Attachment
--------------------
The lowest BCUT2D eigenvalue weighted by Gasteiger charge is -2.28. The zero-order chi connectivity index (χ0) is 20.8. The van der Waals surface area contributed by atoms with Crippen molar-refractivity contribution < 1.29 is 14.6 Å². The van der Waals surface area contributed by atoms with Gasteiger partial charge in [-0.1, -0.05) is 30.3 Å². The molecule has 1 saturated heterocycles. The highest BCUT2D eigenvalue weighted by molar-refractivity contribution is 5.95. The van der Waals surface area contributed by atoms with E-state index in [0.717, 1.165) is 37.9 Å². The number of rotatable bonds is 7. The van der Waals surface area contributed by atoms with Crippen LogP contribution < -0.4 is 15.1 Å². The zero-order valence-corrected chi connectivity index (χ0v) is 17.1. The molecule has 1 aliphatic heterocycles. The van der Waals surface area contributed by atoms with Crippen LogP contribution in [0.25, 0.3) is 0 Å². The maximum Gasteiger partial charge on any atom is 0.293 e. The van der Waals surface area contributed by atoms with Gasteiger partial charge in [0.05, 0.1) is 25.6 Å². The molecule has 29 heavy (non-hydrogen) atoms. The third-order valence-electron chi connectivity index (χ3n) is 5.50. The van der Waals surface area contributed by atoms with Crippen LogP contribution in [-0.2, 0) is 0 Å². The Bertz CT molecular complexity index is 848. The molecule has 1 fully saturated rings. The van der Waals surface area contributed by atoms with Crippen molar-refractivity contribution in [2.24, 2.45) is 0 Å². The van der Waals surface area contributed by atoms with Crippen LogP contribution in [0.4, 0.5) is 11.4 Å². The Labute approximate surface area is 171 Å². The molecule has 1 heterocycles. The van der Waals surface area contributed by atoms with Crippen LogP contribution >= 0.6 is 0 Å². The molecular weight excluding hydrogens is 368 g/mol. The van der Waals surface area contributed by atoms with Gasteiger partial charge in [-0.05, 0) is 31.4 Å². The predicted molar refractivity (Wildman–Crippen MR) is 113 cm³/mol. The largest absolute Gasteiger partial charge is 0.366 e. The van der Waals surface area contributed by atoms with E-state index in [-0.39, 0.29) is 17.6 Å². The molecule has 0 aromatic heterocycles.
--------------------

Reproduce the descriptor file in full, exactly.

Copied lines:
The lowest BCUT2D eigenvalue weighted by Gasteiger charge is -2.28. The zero-order chi connectivity index (χ0) is 20.8. The van der Waals surface area contributed by atoms with Crippen molar-refractivity contribution < 1.29 is 14.6 Å². The van der Waals surface area contributed by atoms with Gasteiger partial charge in [-0.1, -0.05) is 30.3 Å². The molecule has 1 saturated heterocycles. The highest BCUT2D eigenvalue weighted by molar-refractivity contribution is 5.95. The van der Waals surface area contributed by atoms with E-state index in [0.717, 1.165) is 37.9 Å². The number of rotatable bonds is 7. The van der Waals surface area contributed by atoms with Crippen LogP contribution < -0.4 is 15.1 Å². The zero-order valence-corrected chi connectivity index (χ0v) is 17.1. The molecule has 1 aliphatic heterocycles. The van der Waals surface area contributed by atoms with Crippen LogP contribution in [0.25, 0.3) is 0 Å². The maximum Gasteiger partial charge on any atom is 0.293 e. The van der Waals surface area contributed by atoms with Gasteiger partial charge in [0.05, 0.1) is 25.6 Å². The molecule has 29 heavy (non-hydrogen) atoms. The third-order valence-electron chi connectivity index (χ3n) is 5.50. The van der Waals surface area contributed by atoms with Crippen LogP contribution in [-0.2, 0) is 0 Å². The Bertz CT molecular complexity index is 848. The molecule has 1 fully saturated rings. The van der Waals surface area contributed by atoms with Crippen molar-refractivity contribution in [2.24, 2.45) is 0 Å². The van der Waals surface area contributed by atoms with Crippen LogP contribution in [0.4, 0.5) is 11.4 Å². The Labute approximate surface area is 171 Å². The molecule has 1 heterocycles. The van der Waals surface area contributed by atoms with Crippen LogP contribution >= 0.6 is 0 Å². The molecular weight excluding hydrogens is 368 g/mol. The van der Waals surface area contributed by atoms with Gasteiger partial charge in [-0.05, 0) is 31.4 Å². The predicted molar refractivity (Wildman–Crippen MR) is 113 cm³/mol. The largest absolute Gasteiger partial charge is 0.366 e. The van der Waals surface area contributed by atoms with E-state index in [-0.39, 0.29) is 17.6 Å². The molecule has 0 aromatic heterocycles.